The Great Cars series returns with an in-depth look at the 1963 Lightweight Jaguar E-type, chassis number 49 FXN. This Porter Press series selects individual vehicles that standout in the racing world, and commits to a full biography of them.
This luminary among Jaguar Lightweight E-types made its race debut at the Nurburgring, freshly modified for aerodynamics and with an incredible engine developed by masterminds Dr. Samir Klat and Prof. Harry Watson.
Peter Lumsden and Peter Sargent proved its high-speed potential by running third in the GT class at Le Mans the next year, and three months later, it was the best-placed E-type at the Tourist Trophy at Goodwood, as well as fifth in the GT class.
49 FXN’s successes go on, and you’ll see them all in full across nearly 300 period images, many previously unpublished, and plenty of full color studio photography.
About the Author
Philip Porter has written about 30 motoring books, twice winning the Montagu Trophy for best motoring book of the year. A lifelong motor racing enthusiast, that enthusiasm was largely fired by Stirling Moss. Like so many young boys in the fifties, he was Philip’s absolute hero. As a consequence, Philip began successfully competing in motor sport while still at school. He began acquiring classic sports cars long before it became a boom and owns 9600 HP, the oldest E-type in existence. This led to some motoring journalism among his busy business career. He later satisfied his competitive spirit with flying hot air balloons and airships, winning the silver medal at the 1991 European Airship Championships. In 1992 he became the first person ever to fly an airship in Africa. He is Chairman of the Sherlock Holmes Society and an active member of the Jerome K. Jerome Society. In 1997 he and his wife Julie founded the International Jaguar XK Club and in 2004 they started the Jaguar E-type Club. Philip edits both monthly magazines and Sir Stirling is Patron of the XK Club. Philip and Julie live in a Tudor farmhouse in Worcestershire and have their offices in an adjoining thatched barn.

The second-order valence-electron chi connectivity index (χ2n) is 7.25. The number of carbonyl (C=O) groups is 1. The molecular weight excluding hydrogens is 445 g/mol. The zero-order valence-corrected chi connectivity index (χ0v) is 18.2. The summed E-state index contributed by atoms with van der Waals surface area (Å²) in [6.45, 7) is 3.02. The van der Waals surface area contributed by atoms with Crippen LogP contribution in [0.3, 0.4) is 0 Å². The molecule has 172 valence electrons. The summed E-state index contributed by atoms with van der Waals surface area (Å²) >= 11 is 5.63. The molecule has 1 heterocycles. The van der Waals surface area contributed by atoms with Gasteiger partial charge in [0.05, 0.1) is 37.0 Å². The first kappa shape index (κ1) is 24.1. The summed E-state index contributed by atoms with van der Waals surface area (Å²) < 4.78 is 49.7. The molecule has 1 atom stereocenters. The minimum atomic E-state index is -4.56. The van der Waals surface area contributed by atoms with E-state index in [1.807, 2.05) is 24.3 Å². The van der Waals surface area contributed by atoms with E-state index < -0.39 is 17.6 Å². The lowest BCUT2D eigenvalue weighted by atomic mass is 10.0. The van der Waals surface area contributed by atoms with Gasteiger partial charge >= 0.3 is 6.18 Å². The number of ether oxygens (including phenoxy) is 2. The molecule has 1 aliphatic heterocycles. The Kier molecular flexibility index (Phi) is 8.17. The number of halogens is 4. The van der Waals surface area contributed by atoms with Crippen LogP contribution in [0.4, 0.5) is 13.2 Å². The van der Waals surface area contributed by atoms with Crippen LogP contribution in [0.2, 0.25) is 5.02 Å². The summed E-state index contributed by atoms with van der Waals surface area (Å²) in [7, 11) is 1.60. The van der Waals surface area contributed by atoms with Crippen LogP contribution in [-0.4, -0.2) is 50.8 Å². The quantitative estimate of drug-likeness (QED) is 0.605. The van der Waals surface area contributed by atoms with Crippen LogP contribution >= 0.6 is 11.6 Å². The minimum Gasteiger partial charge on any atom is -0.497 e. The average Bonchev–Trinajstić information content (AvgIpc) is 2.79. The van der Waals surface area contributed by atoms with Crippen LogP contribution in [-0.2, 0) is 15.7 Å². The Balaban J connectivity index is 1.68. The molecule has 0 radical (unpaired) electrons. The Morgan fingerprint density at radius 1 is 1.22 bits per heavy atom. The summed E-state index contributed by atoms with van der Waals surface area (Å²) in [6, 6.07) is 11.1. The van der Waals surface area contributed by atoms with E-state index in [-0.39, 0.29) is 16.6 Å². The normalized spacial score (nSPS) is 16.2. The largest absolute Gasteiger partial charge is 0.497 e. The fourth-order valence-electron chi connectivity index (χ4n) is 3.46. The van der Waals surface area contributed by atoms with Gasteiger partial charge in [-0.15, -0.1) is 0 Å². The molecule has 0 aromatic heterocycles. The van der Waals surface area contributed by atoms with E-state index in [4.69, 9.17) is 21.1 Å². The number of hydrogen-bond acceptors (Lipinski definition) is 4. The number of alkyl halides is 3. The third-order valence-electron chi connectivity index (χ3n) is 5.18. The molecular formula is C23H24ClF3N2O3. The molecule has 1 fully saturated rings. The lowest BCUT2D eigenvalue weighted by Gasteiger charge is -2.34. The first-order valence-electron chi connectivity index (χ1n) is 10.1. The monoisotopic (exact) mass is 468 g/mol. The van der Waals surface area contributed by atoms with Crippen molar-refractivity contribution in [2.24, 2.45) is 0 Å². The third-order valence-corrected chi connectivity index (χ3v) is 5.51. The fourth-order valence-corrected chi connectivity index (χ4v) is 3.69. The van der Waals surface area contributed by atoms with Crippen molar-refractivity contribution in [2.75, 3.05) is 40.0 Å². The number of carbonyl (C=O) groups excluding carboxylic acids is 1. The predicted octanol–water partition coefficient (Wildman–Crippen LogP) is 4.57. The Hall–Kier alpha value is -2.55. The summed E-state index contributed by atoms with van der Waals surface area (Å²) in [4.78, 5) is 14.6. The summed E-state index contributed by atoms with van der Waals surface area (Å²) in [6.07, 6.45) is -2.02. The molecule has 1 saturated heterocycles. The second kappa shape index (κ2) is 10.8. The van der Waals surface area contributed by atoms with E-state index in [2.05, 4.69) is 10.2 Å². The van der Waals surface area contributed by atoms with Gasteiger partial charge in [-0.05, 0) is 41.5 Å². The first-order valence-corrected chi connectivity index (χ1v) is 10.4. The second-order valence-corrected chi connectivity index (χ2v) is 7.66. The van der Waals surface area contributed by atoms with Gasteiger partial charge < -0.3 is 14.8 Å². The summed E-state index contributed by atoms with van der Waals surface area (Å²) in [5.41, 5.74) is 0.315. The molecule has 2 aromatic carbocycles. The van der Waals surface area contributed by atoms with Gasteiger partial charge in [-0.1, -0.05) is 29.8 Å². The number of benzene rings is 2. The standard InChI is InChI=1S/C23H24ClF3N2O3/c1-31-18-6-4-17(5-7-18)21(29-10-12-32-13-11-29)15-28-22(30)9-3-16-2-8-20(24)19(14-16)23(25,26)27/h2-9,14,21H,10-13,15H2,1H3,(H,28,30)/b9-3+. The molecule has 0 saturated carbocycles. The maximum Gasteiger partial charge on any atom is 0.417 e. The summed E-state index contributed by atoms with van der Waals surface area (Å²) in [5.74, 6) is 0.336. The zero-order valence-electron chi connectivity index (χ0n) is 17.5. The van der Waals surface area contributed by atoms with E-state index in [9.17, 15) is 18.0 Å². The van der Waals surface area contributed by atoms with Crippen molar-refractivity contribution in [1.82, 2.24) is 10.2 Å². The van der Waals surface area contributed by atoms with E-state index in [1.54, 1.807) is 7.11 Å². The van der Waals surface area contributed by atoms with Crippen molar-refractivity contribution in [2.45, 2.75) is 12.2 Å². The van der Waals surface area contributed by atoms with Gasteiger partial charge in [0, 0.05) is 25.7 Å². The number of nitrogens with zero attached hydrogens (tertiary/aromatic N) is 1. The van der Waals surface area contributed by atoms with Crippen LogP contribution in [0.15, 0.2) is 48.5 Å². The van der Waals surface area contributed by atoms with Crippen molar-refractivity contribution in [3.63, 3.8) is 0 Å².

James Page grew up around motorsport, thanks to his father’s involvement in sprints and hill climbs, and spent his childhood devouring the many car-related books and magazines that could be found around the house. After studying journalism at Falmouth University, during which he contributed race reports to Motoring News and Autosport, he had a brief diversion into the world of professional golf before joining Future Publishing in 2005 as a production assistant. James then served as deputy editor of Classics Monthly between 2007 and 2011, when he moved to Classic & Sports Car. After spending three years as deputy editor, he became the magazine’s editor in 2014. He currently lives in South Gloucestershire with his wife, two children and a temperamental MG 1300.